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234   The Philosophy of Rhythm performed, said/​heard again and again. Even if performance (in the case of a written artifact) involves reading and a silent saying/​hearing, it is a reading event that, like saying/​hearing aloud, takes time. Rhythm implies performance, at least if we understand that there cannot be rhythm (as there cannot be sound) at an instant. Rhythm takes time. To take performance seriously, think of the Late Latin performare, to fully, completely form. What is not performed is not fully formed. (Think of performing a service or a task.) And yet, “performance” has narrowed to mean making public to entertain others (thus, even a “private performance” has an audience). Without at all denying the importance of others, I would ask the reader to think of performance more generally as the action of actually making—​making poetry, making music, making sense. Shifting perspective toward performance moves us toward a temporal perspective, from which performance always results in something new. “Experimenting” is understood as nearly synonymous with “performing”—​ repeating, and thereby learning something new. Experimenting is more specialized—​a performance aimed at questioning, asking about, seeking. We perform experiments to test and to reflect, aiming to comprehend more. Practicing a skill like singing music or reading poetry can have this character of experimentation.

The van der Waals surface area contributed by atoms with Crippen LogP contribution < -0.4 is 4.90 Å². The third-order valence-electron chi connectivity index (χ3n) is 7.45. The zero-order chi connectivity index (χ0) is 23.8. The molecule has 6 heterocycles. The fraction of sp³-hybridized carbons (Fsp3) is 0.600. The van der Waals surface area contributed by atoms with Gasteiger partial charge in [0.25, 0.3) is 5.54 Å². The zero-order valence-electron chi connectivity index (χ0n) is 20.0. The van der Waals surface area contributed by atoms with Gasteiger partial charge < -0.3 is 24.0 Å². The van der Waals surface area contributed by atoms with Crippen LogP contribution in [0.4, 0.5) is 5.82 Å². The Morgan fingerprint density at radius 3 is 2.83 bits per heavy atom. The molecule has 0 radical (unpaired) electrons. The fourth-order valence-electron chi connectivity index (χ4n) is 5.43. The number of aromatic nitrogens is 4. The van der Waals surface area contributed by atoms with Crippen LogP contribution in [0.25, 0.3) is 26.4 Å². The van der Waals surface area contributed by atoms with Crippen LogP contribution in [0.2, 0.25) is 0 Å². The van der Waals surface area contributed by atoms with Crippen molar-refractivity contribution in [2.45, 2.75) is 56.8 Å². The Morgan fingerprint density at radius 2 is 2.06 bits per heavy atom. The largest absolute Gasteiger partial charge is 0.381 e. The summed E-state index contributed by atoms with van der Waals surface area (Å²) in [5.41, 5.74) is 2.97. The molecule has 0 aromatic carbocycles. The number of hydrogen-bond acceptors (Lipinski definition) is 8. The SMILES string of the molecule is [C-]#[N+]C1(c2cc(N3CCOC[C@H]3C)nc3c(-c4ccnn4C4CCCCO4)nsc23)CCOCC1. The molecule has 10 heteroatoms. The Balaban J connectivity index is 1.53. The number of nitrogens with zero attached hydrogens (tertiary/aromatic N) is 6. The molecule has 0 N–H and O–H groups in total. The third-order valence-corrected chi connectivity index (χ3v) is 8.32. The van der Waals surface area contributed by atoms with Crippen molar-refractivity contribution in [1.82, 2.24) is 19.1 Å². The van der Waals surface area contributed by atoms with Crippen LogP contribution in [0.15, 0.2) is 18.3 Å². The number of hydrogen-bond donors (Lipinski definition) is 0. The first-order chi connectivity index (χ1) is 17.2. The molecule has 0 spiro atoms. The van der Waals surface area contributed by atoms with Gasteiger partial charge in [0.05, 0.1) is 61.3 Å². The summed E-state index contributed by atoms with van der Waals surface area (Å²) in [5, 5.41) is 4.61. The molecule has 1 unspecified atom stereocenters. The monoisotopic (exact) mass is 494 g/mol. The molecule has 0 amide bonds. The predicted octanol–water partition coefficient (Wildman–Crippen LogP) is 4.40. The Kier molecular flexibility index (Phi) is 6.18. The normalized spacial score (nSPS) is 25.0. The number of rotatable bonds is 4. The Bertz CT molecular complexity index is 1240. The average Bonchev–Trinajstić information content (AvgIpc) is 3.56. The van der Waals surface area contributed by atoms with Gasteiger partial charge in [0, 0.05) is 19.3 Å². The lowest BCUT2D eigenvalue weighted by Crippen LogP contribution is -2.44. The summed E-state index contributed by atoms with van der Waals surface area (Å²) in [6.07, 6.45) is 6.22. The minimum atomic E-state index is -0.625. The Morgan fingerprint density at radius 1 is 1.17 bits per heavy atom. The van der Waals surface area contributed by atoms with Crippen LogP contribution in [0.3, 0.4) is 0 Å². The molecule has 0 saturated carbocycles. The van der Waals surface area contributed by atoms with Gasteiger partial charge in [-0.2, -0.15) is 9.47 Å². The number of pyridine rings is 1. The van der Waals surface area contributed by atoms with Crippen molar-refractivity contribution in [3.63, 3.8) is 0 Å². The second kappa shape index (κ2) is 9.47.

II Although “rhythm” and “poetry” are not focal concepts of process thought, “experience” is. The process-​thought perspective I take affirms process as activity, ongoingness, emergence, movement, growth, learning.1 Such thinking feels itself in opposition to the thought of substance, stasis, mechanism, timeless transcendence, and knowledge as a secure possession. There can be virtue in sharpening the opposition, and in finding a balance, especially if both terms change in order to balance. With this latter virtue in mind, rather than dwell on the opposition of process thought to, say, substance thought, I will attempt to exemplify and instantiate process by experimenting with poetic rhythm, reading/​hearing/​saying a single stanza from Keats’ Endymion, namely, the beginning of the “Hymn to Pan.” This excerpt will serve as a laboratory for experimenting with problems of poetic rhythm. Written poetry is an excellent vehicle for rhythmic experimentation, largely because it can be returned to repeatedly, and because all readers have access. Experimenting with written music is more difficult and restrictive. To experiment in detail with hearing or playing from score can take much time and energy, and few have the skills to work with a score. To take full advantage of the example in Figure 15.1, I ask that the reader join in the experiment by repeatedly trying out saying. With repetition a reader will, I hope, make discoveries—​some in line with my suggestions, and some not.